This is a huge thing for me to write and put out there because it really doesn’t make any sense unless you have survived a situation and can really grasp what this means.

Yes, you can “forgive” your child for a mistake they made. You are their parent and it is important to teach them what is right and wrong. You can “forgive” a spouse for making a mistake, when they come to you and take responsibility for what they did or said and are stating a realization they have had about how this has effected your relationship. If they are coming to this conclusion then they value you and the affect their actions have on others. Of course, this again does not apply to someone in an abusive situation as this is merely the cycle of violence that continues over and over. I am talking about a healthy mature relationship where two people are growing as a couple.

In fact, I don’t even like using the term forgive in the above paragraph either. I would say “Thank you for taking responsibility for what happened.” With a child I would say “This was wrong what you did,” and here is the reason why. You state what behaviors you want from them in the future and depending on the mistake you either give consequences or tell them you will give them another chance to prove themselves. It isn’t about forgiveness really but a lesson learned.

Try to take forgiveness out of your vocabulary all together until you are clear what it is that needs to take place in your heart. Then begin to let the past go inside yourself, after you are in a stronger, self-aware state and have a sense that you no longer need that aspect, or person as a part of your life and you are ready to move forward without this being part of your story.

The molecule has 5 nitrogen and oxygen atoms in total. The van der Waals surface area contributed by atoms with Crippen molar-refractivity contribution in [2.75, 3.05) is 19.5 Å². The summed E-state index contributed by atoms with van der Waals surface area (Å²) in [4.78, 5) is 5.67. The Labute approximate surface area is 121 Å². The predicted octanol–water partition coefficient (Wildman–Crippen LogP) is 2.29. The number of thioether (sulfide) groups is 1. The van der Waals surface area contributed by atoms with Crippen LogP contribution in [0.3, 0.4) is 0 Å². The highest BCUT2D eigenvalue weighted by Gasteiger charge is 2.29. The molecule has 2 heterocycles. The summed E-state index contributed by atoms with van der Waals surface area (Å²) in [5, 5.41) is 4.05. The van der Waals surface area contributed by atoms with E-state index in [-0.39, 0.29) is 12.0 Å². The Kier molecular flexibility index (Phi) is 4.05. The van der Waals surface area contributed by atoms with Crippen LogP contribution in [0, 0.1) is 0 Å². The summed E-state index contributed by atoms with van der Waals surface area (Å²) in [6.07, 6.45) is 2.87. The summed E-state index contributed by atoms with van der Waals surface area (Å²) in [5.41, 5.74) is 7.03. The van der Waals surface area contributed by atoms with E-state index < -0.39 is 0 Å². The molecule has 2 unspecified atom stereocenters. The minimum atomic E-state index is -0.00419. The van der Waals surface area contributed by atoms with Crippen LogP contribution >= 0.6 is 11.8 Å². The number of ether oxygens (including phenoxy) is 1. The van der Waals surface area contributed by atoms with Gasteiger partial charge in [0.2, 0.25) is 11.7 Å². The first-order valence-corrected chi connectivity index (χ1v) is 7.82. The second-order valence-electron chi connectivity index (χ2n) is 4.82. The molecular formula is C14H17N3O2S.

Don’t worry about forgiving them, focus on taking care of yourself and moving forward in your life in a way that works for you. Choosing the wrong person to be in a relationship with isn’t about forgiving them, it is about forgiving yourself, being strong, taking responsibility and making the right decision this time. Staying with the wrong person only prolongs your ability to have the life you want.

Enjoy your life and the people around you. Choose people who support you for the person that you are and for the path you have chosen to walk down.

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4 thoughts on “Forgiveness Is for You, Not Them

  1. Eh. I think there are many phrases that people weaponize at worst and misuse at best, “I forgive you” being one of them. But I get the feeling from your post that what really bothers you is not so much the words themselves, but rather the lack of sincerity with which people commonly apply the term forgiveness, as an avoidance mechanism or a like a gift, and not with honesty or sincerity.

    • No, it isn’t quite like this. People are saying it because they feel they should, yes, but it is much deeper than what you are saying. They believe it will make them a better person. Then they are re-traumatized because they don’t understand why, if they forgave them, that this person is not becoming a better person, that this person is not apologizing to them, that this situation hasn’t disappeared from their mind. Psychology is never an easy subject to have it just boiled down to being a shallow person. The people I think of when I write this are very sincere folks who are working very hard on themselves.